The team at Mecum Auctions recently announced that the “Black Corvette L88 once owned by Tony DeLorenzo will cross the block at Mecum!”
If you closely follow the blue chip Corvette market you probably think they were talking about the black 1967 L88 Corvette raced by Tony DeLorenzo and sold by Mecum in 2011. That car was the first documented Corvette L88 ever produced and it sold for $1.25M to Terry Michaelis whose intent was to return the car to its race delivery.
But Mecum’s recent announcement is not about that car, it is announcing the sale of another important L88, DeLorenzo’s triple black 1969 personal driver which will be offered in Mecum’s Dallas auction September 3rd through 6th.
The Mecum Dallas auction has become one of the premier auctions in the world for offering important and historic Chevrolet Corvettes. This year’s event is no exception and in addition to DeLorenzo’s L88 has several other excellent Corvettes crossing the block from blue chip collectibles to restomods.
No less an expert than the NCRS National Judging Chairman Roy Sinor chose this car nine years ago for a collector who asked him to find the best L88 he could.
Sinor settled on this 1969 L88 Stingray after it had undergone a two-year rotisserie restoration finished in 2005 and gave it 94 points out of a possible 100.
This 1968 L88 Corvette has come a long way since we first saw it as a fresh barn find in 2008.
The former psychedelic-painted racer was found in North Florida by our friends at ProTeam Corvette who rehabbed the street-raced L88 that was known locally as “Bounty Hunter”. Armed with a pedigree of awards, the Rally Red Convertible is headed to Mecum’s Monterey Auction in August where it will be offered for sale.
If you’re a Corvette enthusiast, you’ve no doubt heard about the mysterious McNamara Corvette.
Here, though, are much more details you may not have heard about the owner of that special 1967 427/390 Sting Ray, Robert McNamara, coming from the few people who knew him best.
The details make the story of the McNamara Corvette that much more intriguing.
Overall Mecum’s first trip to Seattle was met with an over flow of enthusiastic bidders and collectors. Mecum obviously worked overtime to offer their customers a varied assortment of excellent collector cars. When the curtain came down Mecum had to be pleased with their initial foray into the Pacific Northwest setting a world’s record for a muscle car when a 1971 Plymouth Hemi Cuda was hammered for $3.5M. It was obviously a muscle car market since it definitely was not a Corvette market.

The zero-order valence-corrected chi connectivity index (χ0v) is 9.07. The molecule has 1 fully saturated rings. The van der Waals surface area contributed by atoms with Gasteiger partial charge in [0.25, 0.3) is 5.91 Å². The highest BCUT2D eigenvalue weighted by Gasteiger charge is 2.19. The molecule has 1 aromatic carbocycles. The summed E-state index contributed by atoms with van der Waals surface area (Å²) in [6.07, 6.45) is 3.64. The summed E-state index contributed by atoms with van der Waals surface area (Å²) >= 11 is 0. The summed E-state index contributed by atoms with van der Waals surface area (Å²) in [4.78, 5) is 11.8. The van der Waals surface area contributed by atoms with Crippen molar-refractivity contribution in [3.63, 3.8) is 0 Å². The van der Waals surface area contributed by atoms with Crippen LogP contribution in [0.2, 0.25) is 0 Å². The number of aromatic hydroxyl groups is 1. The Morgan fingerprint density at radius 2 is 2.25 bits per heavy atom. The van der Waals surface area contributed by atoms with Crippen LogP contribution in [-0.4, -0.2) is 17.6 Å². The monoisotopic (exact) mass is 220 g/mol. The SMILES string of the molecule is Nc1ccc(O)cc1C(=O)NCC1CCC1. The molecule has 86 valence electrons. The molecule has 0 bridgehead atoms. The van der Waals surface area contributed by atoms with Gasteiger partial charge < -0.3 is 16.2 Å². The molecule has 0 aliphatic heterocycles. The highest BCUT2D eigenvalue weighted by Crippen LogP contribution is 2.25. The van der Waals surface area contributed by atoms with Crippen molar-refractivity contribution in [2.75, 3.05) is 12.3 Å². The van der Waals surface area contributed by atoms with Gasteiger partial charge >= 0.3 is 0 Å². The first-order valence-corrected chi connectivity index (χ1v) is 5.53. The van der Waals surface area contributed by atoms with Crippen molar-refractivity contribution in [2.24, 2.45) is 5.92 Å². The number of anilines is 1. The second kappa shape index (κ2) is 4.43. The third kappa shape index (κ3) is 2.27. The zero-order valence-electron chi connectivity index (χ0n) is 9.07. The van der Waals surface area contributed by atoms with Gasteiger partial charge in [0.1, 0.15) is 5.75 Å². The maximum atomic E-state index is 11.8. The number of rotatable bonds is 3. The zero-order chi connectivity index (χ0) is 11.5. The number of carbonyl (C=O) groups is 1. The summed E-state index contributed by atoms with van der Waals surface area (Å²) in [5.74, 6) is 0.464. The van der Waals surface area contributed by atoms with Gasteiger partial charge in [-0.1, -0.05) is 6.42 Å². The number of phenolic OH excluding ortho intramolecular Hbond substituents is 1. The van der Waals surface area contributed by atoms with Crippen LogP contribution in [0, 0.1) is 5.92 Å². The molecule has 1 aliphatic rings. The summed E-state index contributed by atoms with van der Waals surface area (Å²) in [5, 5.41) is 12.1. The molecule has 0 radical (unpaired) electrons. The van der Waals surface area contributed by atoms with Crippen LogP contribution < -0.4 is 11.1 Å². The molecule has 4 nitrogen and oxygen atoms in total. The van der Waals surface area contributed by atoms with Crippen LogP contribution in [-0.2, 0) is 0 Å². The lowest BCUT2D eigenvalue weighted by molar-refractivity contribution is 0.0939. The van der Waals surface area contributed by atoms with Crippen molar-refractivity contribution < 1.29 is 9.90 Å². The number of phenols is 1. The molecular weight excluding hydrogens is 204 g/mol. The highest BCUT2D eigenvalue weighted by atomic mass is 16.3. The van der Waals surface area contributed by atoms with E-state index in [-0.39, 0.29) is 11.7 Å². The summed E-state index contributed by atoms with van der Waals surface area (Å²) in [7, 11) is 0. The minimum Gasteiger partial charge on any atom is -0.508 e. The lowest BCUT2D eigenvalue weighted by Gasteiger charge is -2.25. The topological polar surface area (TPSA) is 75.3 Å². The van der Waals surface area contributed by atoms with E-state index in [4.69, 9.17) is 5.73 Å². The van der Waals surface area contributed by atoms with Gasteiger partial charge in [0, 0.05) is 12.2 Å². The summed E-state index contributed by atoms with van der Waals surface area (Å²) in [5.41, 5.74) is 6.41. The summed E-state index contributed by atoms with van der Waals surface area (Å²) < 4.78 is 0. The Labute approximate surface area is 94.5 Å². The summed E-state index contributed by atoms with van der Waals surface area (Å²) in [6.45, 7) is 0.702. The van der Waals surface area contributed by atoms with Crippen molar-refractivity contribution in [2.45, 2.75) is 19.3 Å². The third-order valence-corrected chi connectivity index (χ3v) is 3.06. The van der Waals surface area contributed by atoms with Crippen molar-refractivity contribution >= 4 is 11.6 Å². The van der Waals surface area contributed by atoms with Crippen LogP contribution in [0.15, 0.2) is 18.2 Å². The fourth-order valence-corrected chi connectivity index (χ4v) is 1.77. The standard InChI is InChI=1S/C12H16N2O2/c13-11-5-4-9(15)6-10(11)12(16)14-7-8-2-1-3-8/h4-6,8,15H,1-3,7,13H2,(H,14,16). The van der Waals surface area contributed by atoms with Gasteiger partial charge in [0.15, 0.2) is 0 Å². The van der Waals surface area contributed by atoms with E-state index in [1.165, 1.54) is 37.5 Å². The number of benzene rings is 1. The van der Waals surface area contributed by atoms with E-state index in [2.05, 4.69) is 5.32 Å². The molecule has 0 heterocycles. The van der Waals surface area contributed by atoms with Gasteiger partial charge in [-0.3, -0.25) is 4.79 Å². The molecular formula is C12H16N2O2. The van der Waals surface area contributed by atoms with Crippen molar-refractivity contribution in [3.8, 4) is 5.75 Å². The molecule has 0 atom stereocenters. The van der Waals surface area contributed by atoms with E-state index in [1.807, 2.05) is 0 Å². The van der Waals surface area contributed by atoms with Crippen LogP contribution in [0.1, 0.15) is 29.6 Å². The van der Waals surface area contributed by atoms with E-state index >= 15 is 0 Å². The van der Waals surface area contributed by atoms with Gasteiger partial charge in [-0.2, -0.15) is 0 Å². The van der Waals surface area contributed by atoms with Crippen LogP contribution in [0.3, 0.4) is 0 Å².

Mecum put together a dynamite docket of outstanding investment level Corvettes for their introductory event in the Northwest and though there was strong bidding for a some of the Corvettes, the majority of bids did not meet the consignor’s reserves and 65% of all Corvettes offered over the two day event went unsold and none of the four featured Corvettes sold.
Another indication of disappointing results for Corvettes was the fact only one Corvette was able to make the top-ten list, a 1958 restomod. That is almost unheard of for the world’s largest Corvette seller who typically has almost half of the top ten occupied by America’s sports car.
Much of the hoopla surrounding Mecum’s inaugural Seattle auction this weekend is focused on the 1967 L88 Corvette, a ’63 Z06 tanker and several other prized Corvettes. But after reviewing their online catalog, we found this little gem cruising just under the radar.
On Saturday, Mecum will offer a 1962 Corvette was the last first generation Corvette ever built.
Clearly Mecum’s Seattle auction is shaping up to be a blockbuster for Corvette enthusiasts. In addition to the L88 “double feature” we reported earlier this week now Dana Mecum and his team have added another rare Corvette to their first ever Seattle event, Mickey Thompson’s personal 1963 Z06.
On June 13th and 14th, Corvette collectors can bid on a 1967 L88, a 1969 L88, and Thompson’s 1963 Z06. These are some of the rarest, most coveted and most valuable Corvettes ever produced. There’s not much more Mecum could throw into the equation to make it any more exciting for Corvette collectors unless they could find a ZL1 or an original Grand Sport to add to their other three bluechip Corvettes.